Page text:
Combating Human Trafficking
Over the past several years, human trafficking has become a sizable world-wide problem. Human Trafficking has had a considerable affect on the World and United States. To combat this, several laws and initiatives have been enacted. While this allows for some headway in combating this problem, there are still several things that we can do to help. This review of literature on Human Trafficking focuses on these areas and provides the information on the steps that can help combat this epidemic. Human trafficking, also known as trafficking in persons is slavery. The United Nations defines human trafficking as "The recruitment, transportation, transfer, harboring or receipt of persons, by means of the threat or use of force or other forms of coercion, of abduction, of fraud, of deception, of the abuse of power or of a position of vulnerability or of the giving or receiving of payments or benefits to achieve the consent of a person having control over another person, for the purpose of exploitation". The Department of Justice notes that human trafficking frequently involves the trafficking of women and children for sexual exploitation and also often involves exploitation of agricultural and sweatshop workers, as well as individuals working as domestic servants. The University of Pittsburgh's Legal Paper (Jurist Law) estimates that human trafficking victimizes some 800,000 people worldwide. (Jansen, 2006) While the article "Slavery in the Suburbs" (Smith, 2007) reports it's an industry that's worth some $32 billion worldwide. Trafficking in persons is also the third most profitable criminal activity after illegal weapons and drugs. (Morse, 2006) This is a vicious and senseless crime that has become an epidemic of the world. It affects several areas of the world's economy and relations. In October 2001, the State Department (DOS) created the Office to Monitor and Combat Trafficking in Persons, and in June 2002, it published a report, under the direction of the Trafficking Victims Protection Act of 2000, assessing the efforts made by 89 countries to combat trafficking in persons. This report is the most comprehensive anti-trafficking review to be issued by any single government. (Lackzo & Gramegna, 2003) This report (updated in 2007) lists each country based on the extent of government action to combat trafficking, rather than the size of the problem, into one of the three tiers. The DOS describes Tier 1 as Governments that fully comply with TVPA; Tier 2 as Governments that are making significant efforts to meet the minimum standards. There is also a Tier 2 Watch List which includes countries whose governments do not fully comply with the Act's minimum standards but are making significant efforts to bring themselves into compliance with those standards, and:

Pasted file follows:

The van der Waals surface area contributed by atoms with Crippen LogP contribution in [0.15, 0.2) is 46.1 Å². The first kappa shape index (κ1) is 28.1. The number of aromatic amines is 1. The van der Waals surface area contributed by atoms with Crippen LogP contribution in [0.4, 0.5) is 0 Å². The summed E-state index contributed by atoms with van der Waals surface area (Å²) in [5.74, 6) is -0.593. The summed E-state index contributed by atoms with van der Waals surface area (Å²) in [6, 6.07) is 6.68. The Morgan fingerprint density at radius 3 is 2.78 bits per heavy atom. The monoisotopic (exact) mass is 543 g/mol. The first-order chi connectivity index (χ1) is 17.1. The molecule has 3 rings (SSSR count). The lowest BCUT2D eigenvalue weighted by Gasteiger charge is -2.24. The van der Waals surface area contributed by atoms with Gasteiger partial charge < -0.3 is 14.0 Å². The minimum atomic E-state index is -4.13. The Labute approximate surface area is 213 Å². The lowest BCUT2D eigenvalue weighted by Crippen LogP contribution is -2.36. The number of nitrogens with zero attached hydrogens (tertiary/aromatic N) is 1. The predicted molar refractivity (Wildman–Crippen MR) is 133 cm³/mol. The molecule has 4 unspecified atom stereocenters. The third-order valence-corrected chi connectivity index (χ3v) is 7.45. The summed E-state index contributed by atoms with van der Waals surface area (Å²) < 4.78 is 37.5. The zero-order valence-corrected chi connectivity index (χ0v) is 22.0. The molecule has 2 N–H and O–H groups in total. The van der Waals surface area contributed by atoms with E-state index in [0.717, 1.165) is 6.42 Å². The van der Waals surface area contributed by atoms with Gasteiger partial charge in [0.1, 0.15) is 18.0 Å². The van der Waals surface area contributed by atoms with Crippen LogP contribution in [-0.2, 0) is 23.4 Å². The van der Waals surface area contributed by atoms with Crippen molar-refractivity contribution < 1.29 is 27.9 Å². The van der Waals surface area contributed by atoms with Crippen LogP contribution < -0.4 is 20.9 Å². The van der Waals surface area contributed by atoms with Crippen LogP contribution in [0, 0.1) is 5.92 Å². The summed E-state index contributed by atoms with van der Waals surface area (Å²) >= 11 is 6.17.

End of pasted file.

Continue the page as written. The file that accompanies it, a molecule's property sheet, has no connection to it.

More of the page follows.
The absolute number of victims of severe forms of trafficking is very significant or is significantly increasing; or
There is a failure to provide evidence of increasing efforts to combat severe forms of trafficking in persons from the previous year; or
The determination that a country is making significant efforts to bring themselves into compliance with minimum standards was based on commitments by the country to take additional future steps over the next year They define Tier 3 as Governments that do not fully comply and are not making significant efforts to meet the minimum standards. Two examples, India and Thailand, of the findings as stated in the DOS Trafficking in Persons Report, 2007 are listed below:
INDIA (Tier 2 Watch List)
India is a source, destination, and transit country for men, women, and children trafficked for the purposes of forced labor and commercial sexual exploitation. India's trafficking in persons problem is estimated to be in the millions. The Ministry of Home Affairs (MHA) estimates that 90 percent of India's sex trafficking is internal. Women and girls are trafficked internally for the purposes...
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